Delivered April 14, 2014 - Rev. David A. Miller ©
Unitarian Universalist Fellowship of San Dieguito
A Unitarian Universalist Association Congregation—Solana Beach, Ca
A subject I have been pondering lately is the difference between wisdom and knowledge and I am going to talk about this today without visiting a dictionary definition. Here is what the difference is for me. When you have knowledge you have amassed information. I know people with many many advanced degrees who have a great deal of knowledge. Wisdom on the other hand, is the ability to use knowledge of any level, in a way that is wise, or in other words, in a way that helps build understanding that can weigh information in order to have meaningful, helpful and enlightening understandings, conclusions, deductions, inferences, judgments, decisions, elucidations, and/or interpretations. Remember, these definitions are from Miller’s dictionary, not Webster’s Dictionary.
Another thing about wisdom versus knowledge, knowledge is information which by itself can be fleeting. For instance, if you helped design that first cell phone, you know the one that looked like a military walkie-talkie and you didn’t keep up with the changes in technology, you may have knowledge, and may always have that particular knowledge, but the usefulness of that knowledge in its application becomes limited at a certain point in time. Wisdom is timeless. Remember, wisdom and knowledge are not necessarily mutually exclusive, but they certainly can exists one without much of the other.
When we are growing up, as children we often confuse the two. When we are very young, we think that those who are older than us have both wisdom and knowledge. We certainly think they have more information, for they are older, have lived longer and when you are 5, that can be both helpful and daunting. As we move into our teen years, we still know that older people have more knowledge, but we often doubt their wisdom. As a teenager, I didn’t think my father was being wise when telling me that I have to be home at a certain time on a school night, or that if I didn’t do my math homework I wouldn’t be able to function in life. Both wise pronouncements that rang true, I ended up not in math 101 in college, not in math 100 in college but in math 50, where I was grateful for the knowledge and the wisdom of the professor, not to mention compassion and patience.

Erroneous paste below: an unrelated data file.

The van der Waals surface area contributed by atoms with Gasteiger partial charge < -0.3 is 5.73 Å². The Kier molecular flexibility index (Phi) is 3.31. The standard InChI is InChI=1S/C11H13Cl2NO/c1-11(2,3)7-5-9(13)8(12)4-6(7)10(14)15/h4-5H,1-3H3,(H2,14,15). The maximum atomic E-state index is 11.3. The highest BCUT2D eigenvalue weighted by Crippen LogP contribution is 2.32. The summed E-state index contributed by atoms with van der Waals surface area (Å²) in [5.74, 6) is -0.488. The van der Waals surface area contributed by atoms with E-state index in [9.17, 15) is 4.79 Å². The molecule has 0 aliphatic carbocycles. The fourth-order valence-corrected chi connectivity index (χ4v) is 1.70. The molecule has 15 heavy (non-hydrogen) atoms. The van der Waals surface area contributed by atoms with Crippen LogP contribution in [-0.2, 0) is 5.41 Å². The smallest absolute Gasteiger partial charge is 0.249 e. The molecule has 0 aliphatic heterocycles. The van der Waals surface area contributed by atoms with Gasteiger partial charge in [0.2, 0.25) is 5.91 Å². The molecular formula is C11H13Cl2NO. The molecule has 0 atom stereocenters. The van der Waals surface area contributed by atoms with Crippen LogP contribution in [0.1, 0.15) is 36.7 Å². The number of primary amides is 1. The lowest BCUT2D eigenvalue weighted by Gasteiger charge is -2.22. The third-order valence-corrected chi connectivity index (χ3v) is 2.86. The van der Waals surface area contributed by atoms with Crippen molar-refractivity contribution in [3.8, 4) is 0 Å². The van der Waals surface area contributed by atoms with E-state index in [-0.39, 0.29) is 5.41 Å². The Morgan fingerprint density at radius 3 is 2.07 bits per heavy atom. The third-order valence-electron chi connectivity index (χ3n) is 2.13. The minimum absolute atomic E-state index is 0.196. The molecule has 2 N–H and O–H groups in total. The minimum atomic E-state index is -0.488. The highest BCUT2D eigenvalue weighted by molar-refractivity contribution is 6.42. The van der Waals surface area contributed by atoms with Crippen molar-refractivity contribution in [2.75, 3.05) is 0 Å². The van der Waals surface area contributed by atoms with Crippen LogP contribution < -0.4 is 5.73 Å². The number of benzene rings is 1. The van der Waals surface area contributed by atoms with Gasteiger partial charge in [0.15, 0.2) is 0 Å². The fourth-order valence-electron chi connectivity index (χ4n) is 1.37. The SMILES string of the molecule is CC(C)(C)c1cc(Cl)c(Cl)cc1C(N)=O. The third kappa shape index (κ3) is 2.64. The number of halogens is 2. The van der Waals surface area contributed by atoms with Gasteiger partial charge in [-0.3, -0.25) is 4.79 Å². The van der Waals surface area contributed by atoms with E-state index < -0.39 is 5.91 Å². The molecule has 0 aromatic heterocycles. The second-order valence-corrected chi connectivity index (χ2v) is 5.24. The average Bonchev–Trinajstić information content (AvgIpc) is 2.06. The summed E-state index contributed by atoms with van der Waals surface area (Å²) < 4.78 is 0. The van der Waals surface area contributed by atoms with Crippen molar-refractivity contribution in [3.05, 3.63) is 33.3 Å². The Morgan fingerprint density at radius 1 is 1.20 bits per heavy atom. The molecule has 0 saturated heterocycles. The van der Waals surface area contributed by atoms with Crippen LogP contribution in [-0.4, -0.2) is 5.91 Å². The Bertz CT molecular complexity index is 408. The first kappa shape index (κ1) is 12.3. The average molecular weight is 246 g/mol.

As we get older, and move into adulthood, we realize that we have to make all these decisions and judgments eventually about what is wise and what isn’t. It certainly happens that we come to realize that people we looked up to or thought were full of wisdom, were full of many things and maybe wisdom wasn’t really one of them. This can lead to disillusionment and disharmony and discombobulation. It also leads us to our own paths of gathering knowledge and exploring wisdom both for ourselves and how we relate it to others.
Before I became a minister, in some ways I was like a child. I went into seminary thinking that there was all this knowledge and all this wisdom that I had to learn and I had to figure out how to extract it. Certainly that process was influenced by listening to other ministers, people who I would look up to as I was going through my ministerial formation who would talk about our Unitarian Universalist forbearers and their wisdom. Somewhere along the way, I decided I didn’t really want to talk much about the white male long deceased forefathers of our Unitarian Universalist heritage, I was from a new breed of UU minsters who cared more about interculturality and doing anti-oppression/anti-racism work. I was a man of the 21st century who wanted to mold the world for the next 100 years, not dwell in the past couple of hundred. I wanted to talk about things that were relevant to our lives now whether individual or collective, and I felt like these were people who lived long ago and what could they possibly teach us now?
I think a bit of that may have come from not really practicing any religious tradition where I studied scripture or writings from those who came before me. I also think it was from being a product of a generation that really wasn’t interested in hearing much from authority figures, certainly not old white guys from days gone by, I have talked many times about my heroes, Martin Luther King, Bobby Kennedy, Rosa Parks, and Bruce Springsteen (before he was an old white guy) to name a few. So I went into seminary and came out of it not that interested in recapping thoughts from our “traditional” historical figures.
To be honest, I also think that this partially also comes from ego and arrogance. I think new generations sometimes feel that they don’t have much to learn from the ones that have come before and as I entered into the ministry, there was a part of me that said, yes, I have my own thoughts and why should I refer back to those guys. But of course, one of the benefits of age and experience is to learn lessons about what you don’t know in life and to tell you the truth, seminary itself is pretty humbling as I would guess most graduate programs are, one of the things they teach you is how much you actually don’t know and how much there is to learn beyond the time and ability to learn it, a lesson I am still learning.